As Juanita stood aside to allow us through the doorway, I couldn’t help feeling that we were invading her privacy. The bright sunlight hardly penetrated the front room, whose windows were blackened from years of fireplace soot. It smelled strongly of burned logs and old ashes. Juanita didn’t make eye contact or offer any pleasantries as she showed us into what appeared to be her work room. The space felt like a mysterious cave, so dark that I had to strain my eyes to make out details of the sculptures and the few pieces of rickety furniture. Sculptures were stacked in open suitcases, crowded onto a battered TV tray and displayed among a pile of dirt on a rusty metal table. Another pile of dirt had been dumped on the floor. My travels had brought me into close acquaintance with Third-World poverty, and I had recently returned from an Ecuadoran village where the main street was a dirt path and the hospital a single closet-sized room, but even so, I was overwhelmed by the primitive disarray of Juanita’s home.
Two sculptures stood out from the others in the room by virtue of their strong features, their aggressive postures, and the aura of magical power they seemed to emanate. Both appeared to be human-animal hybrids whose heads were distinguished by prominent pairs of horns.
“I had in mind a man sitting on a stump for that one,” Juanita muttered, indicating one of these two horned figures. The other one looked demonic with its aggressively bared, real animal teeth and bulging clay eyeballs that appeared to glare at me malevolently. A bleached-white cow femur protruded from the head of another sculpture. A ray of sunlight streamed through one of the few relatively clean windowpanes to illuminate the compact figure of a clay animal with comically expressive eyes and a large duck bill. When I asked Juanita about it, she said, “A duck is a duck. It goes quack.”
I giggled nervously, then asked Juanita how she had come to start making these sculptures. She glanced toward a wall and muttered unintelligibly. I was beginning to understand why a social worker was buffaloed by her. She was definitely an enigma.
Juanita continued to lead us around the premises, hovering over her sculptures as she showed them off, like a mother doting on her young children. There were twenty or thirty more of them in what might have been called her living room, including several crammed into a satchel that also overlaid with dirt atop a scarred, formica-topped table. Leaning against several small, long-eared dog sculptures and a life-size red clay cat was a naked, pale-skinned plastic baby doll with its eyes rolled back into their sockets. Individually and collectively these pieces were strange indeed—crude, scary and haunting—and all the more compelling because they were clearly made by someone in the grip of an intense compulsion.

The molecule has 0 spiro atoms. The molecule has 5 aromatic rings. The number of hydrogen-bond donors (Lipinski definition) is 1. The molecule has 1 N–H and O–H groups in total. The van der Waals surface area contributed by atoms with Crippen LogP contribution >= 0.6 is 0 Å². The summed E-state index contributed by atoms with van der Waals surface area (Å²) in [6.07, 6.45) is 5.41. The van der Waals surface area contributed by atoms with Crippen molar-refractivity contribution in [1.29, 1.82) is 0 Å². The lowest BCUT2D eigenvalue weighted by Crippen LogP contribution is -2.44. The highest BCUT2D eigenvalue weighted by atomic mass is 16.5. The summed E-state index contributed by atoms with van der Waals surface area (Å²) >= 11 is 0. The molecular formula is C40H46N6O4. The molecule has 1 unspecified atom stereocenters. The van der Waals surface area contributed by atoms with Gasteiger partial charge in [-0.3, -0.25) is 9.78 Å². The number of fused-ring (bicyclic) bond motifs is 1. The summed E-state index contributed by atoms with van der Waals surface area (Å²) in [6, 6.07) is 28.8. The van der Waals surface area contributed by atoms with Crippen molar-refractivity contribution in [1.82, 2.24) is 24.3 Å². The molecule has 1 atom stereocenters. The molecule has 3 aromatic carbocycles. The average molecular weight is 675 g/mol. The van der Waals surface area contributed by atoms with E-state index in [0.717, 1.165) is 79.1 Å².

“These are wonderful pieces,” I said in awkward admiration.
“Yes’m?” Juanita responded as if she were asking a question. She nervously fanned herself with a rag, clearly on her guard.
She seemed curious about why I might be interested in her sculptures and in her. She stole furtive glances at me, then promptly gazed off in another direction, obviously not wanting to appear too interested.
Two old iron beds covered with tattered quilts occupied most of the floor space in her bedroom, which was as dusty and dirt-strewn as every other room in the house. I sat on the edge of a bed, and Ms. Boone took one of the two beat-up ladder-back chairs in the room. Juanita chose to remain standing. Glancing around the room, I noticed a collection of animal bones and teeth in a shoebox on the floor, pushed partly under one of the beds. To keep the conversation going, I asked about them.
“That’s just bones and teeth from out in the pasture,” Juanita answered. “I use it for the mud. I use it for the eyes if I want to. I chip the bones and teeth up sometime too.”
“Ms. Boone said you told her that making these pieces is your job, and someone comes to your house for them,” I commented, hoping for some clarification.
“Yes’m,” Juanita responded. “I works for Mister Stonefish. He comes here when he wants to.” She turned her head to gaze out the door, as if she was uncomfortable with my line of inquiry. Then she changed the subject. “Miz Boone has helped me a whole lot. She brung me some peas. I sho’ appreciates what she done.”